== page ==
To determine whether β-spectrin is dispensable for the extension of other neuronal processes, we examined the morphology of sensory dendrites, interneurons, and acetylcholine motor neurons in newly hatched unc-70 mutants (Fig. 2 C).
These neurons were essentially normal. Commissures could be distinguished in all animals (n = 20), and the dorsal and ventral nerve cords appeared intact. The dendritic processes of the sensory neurons were also similar to the wild type. Thus, in general, the extension of axons and dendrites does not require β-spectrin.
Axonal defects arise in mature neurons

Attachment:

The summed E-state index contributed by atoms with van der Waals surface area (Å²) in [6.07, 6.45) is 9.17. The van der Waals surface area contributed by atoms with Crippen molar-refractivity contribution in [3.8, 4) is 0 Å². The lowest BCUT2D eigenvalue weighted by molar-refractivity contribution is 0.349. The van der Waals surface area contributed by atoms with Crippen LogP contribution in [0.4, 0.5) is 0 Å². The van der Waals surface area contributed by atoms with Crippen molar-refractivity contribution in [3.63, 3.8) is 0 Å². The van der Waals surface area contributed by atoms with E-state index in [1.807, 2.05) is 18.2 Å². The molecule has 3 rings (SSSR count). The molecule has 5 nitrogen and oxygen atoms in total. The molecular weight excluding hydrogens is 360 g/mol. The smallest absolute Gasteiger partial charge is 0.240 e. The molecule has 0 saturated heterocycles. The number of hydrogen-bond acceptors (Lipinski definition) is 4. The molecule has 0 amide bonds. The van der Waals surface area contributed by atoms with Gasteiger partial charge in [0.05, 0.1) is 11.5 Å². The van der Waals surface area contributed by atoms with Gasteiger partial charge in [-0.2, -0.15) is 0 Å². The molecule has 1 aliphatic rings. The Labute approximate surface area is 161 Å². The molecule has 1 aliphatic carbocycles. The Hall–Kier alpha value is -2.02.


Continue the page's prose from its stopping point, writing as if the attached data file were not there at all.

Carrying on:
Because axon and dendrite outgrowth does not require β-spectrin, neuronal defects that were previously observed in animals lacking β-spectrin must occur after outgrowth is complete. We confirmed the accumulation of commissural defects in neurons that had completed development by documenting DD axon morphology at three time points: during embryogenesis, just after hatching, and at 24 h after hatching (Fig. 2 A; see Quantitation of larval DD neuronal phenotypes). We found that neurons with defects—wandering, branched, or broken commissures—were rarely observed in wild-type animals at any time point. Defects were also rare in β-spectrin mutant embryos (fraction of neurons with defects: wild type = 1.3%; unc-70(s1502) = 3.1%; P = 0.31 in a two-tailed Fisher's exact test). However, β-spectrin mutant animals accumulated defects with time. At hatching, the percentage of neurons with defects had increased to 26% (P < 0.0001 compared with embryos in a two-tailed Fisher's exact test). At 24 h after hatching, this percentage had further increased to 60% (P < 0.0001 compared with hatching in a two-tailed Fisher's exact test).